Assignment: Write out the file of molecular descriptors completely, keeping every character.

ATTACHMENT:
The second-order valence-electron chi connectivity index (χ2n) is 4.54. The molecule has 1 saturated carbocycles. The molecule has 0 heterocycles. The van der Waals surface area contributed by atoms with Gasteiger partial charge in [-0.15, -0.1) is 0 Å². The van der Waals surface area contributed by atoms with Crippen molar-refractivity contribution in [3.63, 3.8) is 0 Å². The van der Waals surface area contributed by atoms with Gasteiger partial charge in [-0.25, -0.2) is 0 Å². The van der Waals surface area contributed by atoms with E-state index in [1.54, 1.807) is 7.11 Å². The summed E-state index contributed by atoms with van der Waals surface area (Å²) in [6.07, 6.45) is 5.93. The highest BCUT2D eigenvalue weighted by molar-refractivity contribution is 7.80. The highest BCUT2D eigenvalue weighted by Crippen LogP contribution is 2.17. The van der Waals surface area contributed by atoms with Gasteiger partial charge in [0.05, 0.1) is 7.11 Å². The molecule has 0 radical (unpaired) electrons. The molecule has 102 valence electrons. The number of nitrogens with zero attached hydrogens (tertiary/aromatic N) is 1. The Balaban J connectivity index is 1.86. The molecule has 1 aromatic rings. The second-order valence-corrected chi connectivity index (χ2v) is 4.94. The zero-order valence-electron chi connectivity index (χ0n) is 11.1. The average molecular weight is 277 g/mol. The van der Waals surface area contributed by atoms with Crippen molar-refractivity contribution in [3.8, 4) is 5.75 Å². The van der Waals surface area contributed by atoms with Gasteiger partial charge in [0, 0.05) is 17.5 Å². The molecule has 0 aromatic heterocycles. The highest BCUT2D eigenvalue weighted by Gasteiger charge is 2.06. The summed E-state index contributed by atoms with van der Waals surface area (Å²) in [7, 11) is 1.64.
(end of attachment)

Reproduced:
The second-order valence-electron chi connectivity index (χ2n) is 4.54. The molecule has 1 saturated carbocycles. The molecule has 0 heterocycles. The van der Waals surface area contributed by atoms with Gasteiger partial charge in [-0.15, -0.1) is 0 Å². The van der Waals surface area contributed by atoms with Crippen molar-refractivity contribution in [3.63, 3.8) is 0 Å². The van der Waals surface area contributed by atoms with Gasteiger partial charge in [-0.25, -0.2) is 0 Å². The van der Waals surface area contributed by atoms with E-state index in [1.54, 1.807) is 7.11 Å². The summed E-state index contributed by atoms with van der Waals surface area (Å²) in [6.07, 6.45) is 5.93. The highest BCUT2D eigenvalue weighted by molar-refractivity contribution is 7.80. The highest BCUT2D eigenvalue weighted by Crippen LogP contribution is 2.17. The van der Waals surface area contributed by atoms with Gasteiger partial charge in [0.05, 0.1) is 7.11 Å². The molecule has 0 radical (unpaired) electrons. The molecule has 102 valence electrons. The number of nitrogens with zero attached hydrogens (tertiary/aromatic N) is 1. The Balaban J connectivity index is 1.86. The molecule has 1 aromatic rings. The second-order valence-corrected chi connectivity index (χ2v) is 4.94. The zero-order valence-electron chi connectivity index (χ0n) is 11.1. The average molecular weight is 277 g/mol. The van der Waals surface area contributed by atoms with Crippen molar-refractivity contribution in [3.8, 4) is 5.75 Å². The van der Waals surface area contributed by atoms with Gasteiger partial charge in [0, 0.05) is 17.5 Å². The molecule has 0 aromatic heterocycles. The highest BCUT2D eigenvalue weighted by Gasteiger charge is 2.06. The summed E-state index contributed by atoms with van der Waals surface area (Å²) in [7, 11) is 1.64.